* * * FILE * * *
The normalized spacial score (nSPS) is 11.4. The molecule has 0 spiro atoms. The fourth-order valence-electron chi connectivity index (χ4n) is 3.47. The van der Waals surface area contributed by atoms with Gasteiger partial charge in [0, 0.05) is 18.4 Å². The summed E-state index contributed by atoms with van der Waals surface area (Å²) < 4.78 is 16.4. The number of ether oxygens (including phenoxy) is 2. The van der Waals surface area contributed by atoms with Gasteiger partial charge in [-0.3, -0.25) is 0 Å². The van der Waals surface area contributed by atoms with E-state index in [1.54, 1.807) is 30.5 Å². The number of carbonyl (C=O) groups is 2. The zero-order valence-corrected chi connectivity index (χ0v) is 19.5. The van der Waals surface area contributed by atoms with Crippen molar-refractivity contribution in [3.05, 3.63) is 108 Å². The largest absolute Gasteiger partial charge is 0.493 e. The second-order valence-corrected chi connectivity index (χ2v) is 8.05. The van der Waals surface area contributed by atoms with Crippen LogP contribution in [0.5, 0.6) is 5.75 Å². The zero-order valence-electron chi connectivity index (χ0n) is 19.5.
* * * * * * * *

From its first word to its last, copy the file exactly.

The normalized spacial score (nSPS) is 11.4. The molecule has 0 spiro atoms. The fourth-order valence-electron chi connectivity index (χ4n) is 3.47. The van der Waals surface area contributed by atoms with Gasteiger partial charge in [0, 0.05) is 18.4 Å². The summed E-state index contributed by atoms with van der Waals surface area (Å²) < 4.78 is 16.4. The number of ether oxygens (including phenoxy) is 2. The van der Waals surface area contributed by atoms with Gasteiger partial charge in [-0.3, -0.25) is 0 Å². The van der Waals surface area contributed by atoms with E-state index in [1.54, 1.807) is 30.5 Å². The number of carbonyl (C=O) groups is 2. The zero-order valence-corrected chi connectivity index (χ0v) is 19.5. The van der Waals surface area contributed by atoms with Crippen molar-refractivity contribution in [3.05, 3.63) is 108 Å². The largest absolute Gasteiger partial charge is 0.493 e. The second-order valence-corrected chi connectivity index (χ2v) is 8.05. The van der Waals surface area contributed by atoms with Crippen LogP contribution in [0.5, 0.6) is 5.75 Å². The zero-order valence-electron chi connectivity index (χ0n) is 19.5.